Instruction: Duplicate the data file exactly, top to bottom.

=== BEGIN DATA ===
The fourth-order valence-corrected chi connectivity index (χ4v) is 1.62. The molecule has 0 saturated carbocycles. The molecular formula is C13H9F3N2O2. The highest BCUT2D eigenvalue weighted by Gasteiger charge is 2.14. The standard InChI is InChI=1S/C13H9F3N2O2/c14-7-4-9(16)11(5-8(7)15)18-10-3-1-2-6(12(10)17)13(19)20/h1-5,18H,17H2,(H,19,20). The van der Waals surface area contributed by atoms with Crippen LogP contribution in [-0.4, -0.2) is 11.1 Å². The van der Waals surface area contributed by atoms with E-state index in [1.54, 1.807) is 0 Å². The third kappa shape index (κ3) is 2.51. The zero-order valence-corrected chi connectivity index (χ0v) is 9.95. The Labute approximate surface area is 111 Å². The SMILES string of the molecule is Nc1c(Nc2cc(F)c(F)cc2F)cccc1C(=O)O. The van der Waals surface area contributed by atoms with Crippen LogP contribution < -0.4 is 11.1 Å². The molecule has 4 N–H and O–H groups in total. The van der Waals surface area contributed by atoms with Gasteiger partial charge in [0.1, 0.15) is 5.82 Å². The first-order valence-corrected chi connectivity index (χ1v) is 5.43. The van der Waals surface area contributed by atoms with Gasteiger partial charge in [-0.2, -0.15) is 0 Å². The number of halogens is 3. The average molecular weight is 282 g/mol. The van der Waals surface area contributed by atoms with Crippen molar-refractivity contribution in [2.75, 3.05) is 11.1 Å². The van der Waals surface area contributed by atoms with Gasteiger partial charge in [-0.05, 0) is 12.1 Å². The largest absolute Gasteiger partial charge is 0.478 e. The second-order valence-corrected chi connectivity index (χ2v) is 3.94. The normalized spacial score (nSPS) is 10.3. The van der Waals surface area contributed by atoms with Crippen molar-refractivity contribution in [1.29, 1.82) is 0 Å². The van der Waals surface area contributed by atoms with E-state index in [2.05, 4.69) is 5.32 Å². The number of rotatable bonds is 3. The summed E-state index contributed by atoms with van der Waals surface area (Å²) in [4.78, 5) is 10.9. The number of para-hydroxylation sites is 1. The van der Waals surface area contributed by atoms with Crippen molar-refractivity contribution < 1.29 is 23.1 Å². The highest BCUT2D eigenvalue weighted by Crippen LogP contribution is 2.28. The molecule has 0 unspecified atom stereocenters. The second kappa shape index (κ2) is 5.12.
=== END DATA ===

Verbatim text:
The fourth-order valence-corrected chi connectivity index (χ4v) is 1.62. The molecule has 0 saturated carbocycles. The molecular formula is C13H9F3N2O2. The highest BCUT2D eigenvalue weighted by Gasteiger charge is 2.14. The standard InChI is InChI=1S/C13H9F3N2O2/c14-7-4-9(16)11(5-8(7)15)18-10-3-1-2-6(12(10)17)13(19)20/h1-5,18H,17H2,(H,19,20). The van der Waals surface area contributed by atoms with Crippen LogP contribution in [-0.4, -0.2) is 11.1 Å². The van der Waals surface area contributed by atoms with E-state index in [1.54, 1.807) is 0 Å². The third kappa shape index (κ3) is 2.51. The zero-order valence-corrected chi connectivity index (χ0v) is 9.95. The Labute approximate surface area is 111 Å². The SMILES string of the molecule is Nc1c(Nc2cc(F)c(F)cc2F)cccc1C(=O)O. The van der Waals surface area contributed by atoms with Crippen LogP contribution < -0.4 is 11.1 Å². The molecule has 4 N–H and O–H groups in total. The van der Waals surface area contributed by atoms with Gasteiger partial charge in [0.1, 0.15) is 5.82 Å². The first-order valence-corrected chi connectivity index (χ1v) is 5.43. The van der Waals surface area contributed by atoms with Gasteiger partial charge in [-0.2, -0.15) is 0 Å². The number of halogens is 3. The average molecular weight is 282 g/mol. The van der Waals surface area contributed by atoms with Crippen molar-refractivity contribution in [2.75, 3.05) is 11.1 Å². The van der Waals surface area contributed by atoms with Gasteiger partial charge in [-0.05, 0) is 12.1 Å². The largest absolute Gasteiger partial charge is 0.478 e. The second-order valence-corrected chi connectivity index (χ2v) is 3.94. The normalized spacial score (nSPS) is 10.3. The van der Waals surface area contributed by atoms with Crippen molar-refractivity contribution in [1.29, 1.82) is 0 Å². The van der Waals surface area contributed by atoms with E-state index in [2.05, 4.69) is 5.32 Å². The number of rotatable bonds is 3. The summed E-state index contributed by atoms with van der Waals surface area (Å²) in [4.78, 5) is 10.9. The number of para-hydroxylation sites is 1. The van der Waals surface area contributed by atoms with Crippen molar-refractivity contribution < 1.29 is 23.1 Å². The highest BCUT2D eigenvalue weighted by Crippen LogP contribution is 2.28. The molecule has 0 unspecified atom stereocenters. The second kappa shape index (κ2) is 5.12.